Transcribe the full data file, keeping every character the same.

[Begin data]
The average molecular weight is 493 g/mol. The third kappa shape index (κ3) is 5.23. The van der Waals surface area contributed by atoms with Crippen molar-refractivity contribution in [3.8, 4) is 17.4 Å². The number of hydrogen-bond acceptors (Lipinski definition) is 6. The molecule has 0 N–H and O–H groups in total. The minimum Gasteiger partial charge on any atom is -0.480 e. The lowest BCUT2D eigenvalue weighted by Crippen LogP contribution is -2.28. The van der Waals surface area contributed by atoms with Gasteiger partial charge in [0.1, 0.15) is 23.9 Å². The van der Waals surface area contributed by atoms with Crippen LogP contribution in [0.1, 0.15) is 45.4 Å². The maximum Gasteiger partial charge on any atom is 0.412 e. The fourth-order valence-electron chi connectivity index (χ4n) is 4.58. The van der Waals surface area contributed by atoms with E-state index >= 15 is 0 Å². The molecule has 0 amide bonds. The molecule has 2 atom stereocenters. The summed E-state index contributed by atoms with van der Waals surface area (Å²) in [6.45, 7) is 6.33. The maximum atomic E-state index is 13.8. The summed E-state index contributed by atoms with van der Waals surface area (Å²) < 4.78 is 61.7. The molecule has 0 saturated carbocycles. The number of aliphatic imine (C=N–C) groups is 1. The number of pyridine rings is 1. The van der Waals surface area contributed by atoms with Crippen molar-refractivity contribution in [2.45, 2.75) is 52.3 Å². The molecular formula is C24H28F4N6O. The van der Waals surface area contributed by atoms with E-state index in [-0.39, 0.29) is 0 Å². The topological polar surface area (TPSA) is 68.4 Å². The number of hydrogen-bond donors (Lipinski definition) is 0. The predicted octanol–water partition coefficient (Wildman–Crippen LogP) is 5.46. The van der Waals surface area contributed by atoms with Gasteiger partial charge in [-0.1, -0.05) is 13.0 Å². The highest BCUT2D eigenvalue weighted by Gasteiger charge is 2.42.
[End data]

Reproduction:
The average molecular weight is 493 g/mol. The third kappa shape index (κ3) is 5.23. The van der Waals surface area contributed by atoms with Crippen molar-refractivity contribution in [3.8, 4) is 17.4 Å². The number of hydrogen-bond acceptors (Lipinski definition) is 6. The molecule has 0 N–H and O–H groups in total. The minimum Gasteiger partial charge on any atom is -0.480 e. The lowest BCUT2D eigenvalue weighted by Crippen LogP contribution is -2.28. The van der Waals surface area contributed by atoms with Gasteiger partial charge in [0.1, 0.15) is 23.9 Å². The van der Waals surface area contributed by atoms with Crippen LogP contribution in [0.1, 0.15) is 45.4 Å². The maximum Gasteiger partial charge on any atom is 0.412 e. The fourth-order valence-electron chi connectivity index (χ4n) is 4.58. The van der Waals surface area contributed by atoms with E-state index >= 15 is 0 Å². The molecule has 0 amide bonds. The molecule has 2 atom stereocenters. The summed E-state index contributed by atoms with van der Waals surface area (Å²) in [6.45, 7) is 6.33. The maximum atomic E-state index is 13.8. The summed E-state index contributed by atoms with van der Waals surface area (Å²) < 4.78 is 61.7. The molecule has 0 saturated carbocycles. The number of aliphatic imine (C=N–C) groups is 1. The number of pyridine rings is 1. The van der Waals surface area contributed by atoms with Crippen molar-refractivity contribution in [2.45, 2.75) is 52.3 Å². The molecular formula is C24H28F4N6O. The van der Waals surface area contributed by atoms with E-state index in [-0.39, 0.29) is 0 Å². The topological polar surface area (TPSA) is 68.4 Å². The number of hydrogen-bond donors (Lipinski definition) is 0. The predicted octanol–water partition coefficient (Wildman–Crippen LogP) is 5.46. The van der Waals surface area contributed by atoms with Gasteiger partial charge in [-0.1, -0.05) is 13.0 Å². The highest BCUT2D eigenvalue weighted by Gasteiger charge is 2.42.